Cool Courses: Women: Crime and Punishment
The United State of America is the undisputed world leader in putting its citizens behind bars. In 2010, 7.3 million people -- one in every 31 adults – were in a county jail or state prison or were being monitored by a probation of parole officer. And over the past two decades, women have been incarcerated at an even faster rate than men. Why has this happened, and how can this trend be reversed?
Those are the issues sociology professor Eileen Leonard and her students are tackling in a course called “Women: Crime and Punishment.” “What’s happening in our prison system is certainly unprecedented,” Leonard says. “This course is about looking for ways we can do better.”
Topics covered in the course include a statistical analysis of the prison population and the demographics of those who are imprisoned, with a focus on the plight of women in prison and their families. As is the case for men in the criminal justice system, black and Hispanic women in poverty are much more likely to be imprisoned than more affluent white women, even those convicted of similar crimes, statistics show. In the course, Leonard asks students to consider some possibilities for fundamental changes in the nation’s criminal justice and penal systems.
Leonard begins the course by pointing out that this explosion in the prison population is a relatively new phenomenon, triggered largely by the war on drugs, which spawned mandatory prison sentences for many nonviolent offenses. In addition, many sentences are significantly longer than they were for the same crime just a generation ago. “The result is we have a lot of people in their 70s and 80s in our prisons,” Leonard tells her students. “We’d have to let 80 percent of the people out of prison just to get back to the levels we had in the 1970s.”
The tougher laws and mandatory prison sentences for drug-related crimes are largely responsible for the growing number of women in prison, Leonard says. In many cases, women face lengthy prison terms after they are caught holding large quantities of drugs for their male friends. In addition, statistics show that many women serving prison terms for violent crimes committed those crimes against men who had been abusing them.
In the course, students are assigned to read essays written by incarcerated women who say they are sometimes better off behind bars, either because they are receiving treatment for drug addiction or because prison affords them safety from their abusers. During a class discussion of these essays , Leonard notes that if this is true, it means these women aren’t receiving adequate drug treatment or protection from their abusers outside of prison, “and that’s something that must be addressed.”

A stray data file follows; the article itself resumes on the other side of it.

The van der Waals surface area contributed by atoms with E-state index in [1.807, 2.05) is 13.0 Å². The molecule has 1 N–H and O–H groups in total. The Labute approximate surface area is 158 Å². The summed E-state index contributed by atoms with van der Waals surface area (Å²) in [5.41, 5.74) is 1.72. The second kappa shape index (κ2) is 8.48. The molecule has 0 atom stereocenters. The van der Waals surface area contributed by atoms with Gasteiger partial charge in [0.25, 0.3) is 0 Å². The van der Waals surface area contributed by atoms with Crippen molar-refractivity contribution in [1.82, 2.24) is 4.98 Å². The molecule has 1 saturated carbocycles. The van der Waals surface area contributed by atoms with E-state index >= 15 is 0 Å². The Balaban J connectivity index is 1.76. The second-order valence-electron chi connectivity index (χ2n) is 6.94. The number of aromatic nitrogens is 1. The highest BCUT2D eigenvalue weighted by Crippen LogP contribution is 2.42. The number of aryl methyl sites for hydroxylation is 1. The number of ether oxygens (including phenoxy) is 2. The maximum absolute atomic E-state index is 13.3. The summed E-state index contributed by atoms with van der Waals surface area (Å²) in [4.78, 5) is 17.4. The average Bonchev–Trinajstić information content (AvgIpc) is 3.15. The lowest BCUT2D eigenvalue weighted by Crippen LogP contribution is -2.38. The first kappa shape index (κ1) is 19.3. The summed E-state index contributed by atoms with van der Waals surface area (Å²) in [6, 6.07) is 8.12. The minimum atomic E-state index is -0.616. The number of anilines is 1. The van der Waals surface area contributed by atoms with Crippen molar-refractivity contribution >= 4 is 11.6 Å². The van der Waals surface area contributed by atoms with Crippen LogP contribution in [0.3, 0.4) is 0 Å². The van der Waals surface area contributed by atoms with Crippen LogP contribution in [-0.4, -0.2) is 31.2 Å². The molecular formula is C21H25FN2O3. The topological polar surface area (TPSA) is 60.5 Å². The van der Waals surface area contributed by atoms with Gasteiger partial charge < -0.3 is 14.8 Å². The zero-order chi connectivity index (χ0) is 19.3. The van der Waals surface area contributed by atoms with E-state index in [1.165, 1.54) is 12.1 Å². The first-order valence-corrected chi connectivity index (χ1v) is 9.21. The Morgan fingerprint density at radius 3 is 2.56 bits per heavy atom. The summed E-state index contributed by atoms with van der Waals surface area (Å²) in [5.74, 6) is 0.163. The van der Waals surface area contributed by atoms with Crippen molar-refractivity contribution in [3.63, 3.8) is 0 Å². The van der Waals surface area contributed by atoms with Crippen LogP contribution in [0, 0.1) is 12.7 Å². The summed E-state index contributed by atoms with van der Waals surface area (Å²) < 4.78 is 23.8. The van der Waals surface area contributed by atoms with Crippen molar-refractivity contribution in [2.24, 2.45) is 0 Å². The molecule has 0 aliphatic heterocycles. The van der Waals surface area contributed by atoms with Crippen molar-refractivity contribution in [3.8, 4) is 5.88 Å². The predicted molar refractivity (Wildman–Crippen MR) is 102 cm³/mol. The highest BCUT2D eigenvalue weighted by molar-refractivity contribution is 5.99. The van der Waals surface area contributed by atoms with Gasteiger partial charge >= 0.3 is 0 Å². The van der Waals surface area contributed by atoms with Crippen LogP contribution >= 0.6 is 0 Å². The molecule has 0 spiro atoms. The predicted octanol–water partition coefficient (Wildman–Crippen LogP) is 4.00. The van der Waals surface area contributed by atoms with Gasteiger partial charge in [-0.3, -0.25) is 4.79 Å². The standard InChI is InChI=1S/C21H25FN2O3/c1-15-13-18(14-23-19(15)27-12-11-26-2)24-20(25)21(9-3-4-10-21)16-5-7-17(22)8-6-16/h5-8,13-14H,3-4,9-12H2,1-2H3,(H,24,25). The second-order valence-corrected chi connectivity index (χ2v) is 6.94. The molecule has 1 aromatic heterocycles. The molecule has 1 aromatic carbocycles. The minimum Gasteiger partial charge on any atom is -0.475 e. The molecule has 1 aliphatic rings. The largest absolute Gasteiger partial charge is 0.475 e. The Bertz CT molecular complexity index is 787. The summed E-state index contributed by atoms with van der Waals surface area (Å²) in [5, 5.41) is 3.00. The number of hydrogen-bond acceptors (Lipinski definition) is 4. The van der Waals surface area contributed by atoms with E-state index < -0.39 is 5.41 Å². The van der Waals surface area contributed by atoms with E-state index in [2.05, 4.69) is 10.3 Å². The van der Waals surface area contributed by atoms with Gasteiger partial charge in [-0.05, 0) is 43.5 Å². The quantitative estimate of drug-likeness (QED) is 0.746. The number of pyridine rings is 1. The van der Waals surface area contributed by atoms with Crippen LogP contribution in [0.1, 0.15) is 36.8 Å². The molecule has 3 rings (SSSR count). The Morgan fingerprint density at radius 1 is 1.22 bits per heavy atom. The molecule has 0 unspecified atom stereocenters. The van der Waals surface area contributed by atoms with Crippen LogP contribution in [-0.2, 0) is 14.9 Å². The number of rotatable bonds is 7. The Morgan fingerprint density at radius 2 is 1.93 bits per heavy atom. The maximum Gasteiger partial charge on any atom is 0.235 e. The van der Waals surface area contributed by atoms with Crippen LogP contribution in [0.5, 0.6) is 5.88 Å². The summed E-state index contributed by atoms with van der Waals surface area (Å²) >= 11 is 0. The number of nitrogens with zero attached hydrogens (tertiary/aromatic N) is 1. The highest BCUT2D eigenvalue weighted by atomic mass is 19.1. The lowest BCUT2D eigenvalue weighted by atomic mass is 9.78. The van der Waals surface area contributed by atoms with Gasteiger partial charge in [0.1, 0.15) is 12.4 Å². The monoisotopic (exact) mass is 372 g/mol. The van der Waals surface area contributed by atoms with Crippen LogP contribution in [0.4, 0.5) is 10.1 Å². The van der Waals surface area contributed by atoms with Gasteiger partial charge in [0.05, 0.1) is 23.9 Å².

Students in the class say they’re discouraged by what they’re learning. “This population faces disproportionate rates of substance abuse, mental illness and histories of physical and sexual abuse,” says Kathleen Gould ’15, a sociology major from London, England, “yet few gender-responsive programs are utilized within prisons.”
Gould says she’s discouraged by the apparent lack of programs for many women, especially those of color from poor neighborhoods that could address some of the root causes of criminal behavior. ”The criminal justice system unfairly and disproportionately criminalizes minority individuals. This is telling about America’s idea of justice more broadly, an idea that differs greatly from other countries,” she says. “We focus on retribution and punishment rather than rehabilitation, and this ideology stems from our racialized view of crime.”
Michelle Zhang ’15, a neuroscience major from Libertyville, IL, says she had taken other sociology courses at Vassar that touched on prison issues but was interested in learning more about how these issues affected women. In her final paper, Zhang will explore safe and practical ways to address criminal behavior without putting so many men and women behind bars. “Certainly, there will always be a need to keep some people isolated from society,” Zhang says, “but society would be better served spending money on remediation, including drug treatment and mental health care.”
She says she’s convinced addressing these issues in a more proactive way would save taxpayers the much higher cost of putting so many people in prison. But convincing government leaders to shut down prisons also has ramifications. “Prisons are big business. In many rural communities, they are the primary employer, and shutting them down would have a major economic impact on those regions,” Zhang says.
Leonard says changing the system will be particularly difficult because almost no one is advocating for the men and women who are most likely to be imprisoned. “No politician is going to stand up and vow to be ‘soft on crime,’” she says. “We have a system where many marginalized people are threatened, but most of us don’t think about them. It’s a case of ‘out of sight, out of mind.’”
Posted Thursday, March 19, 2015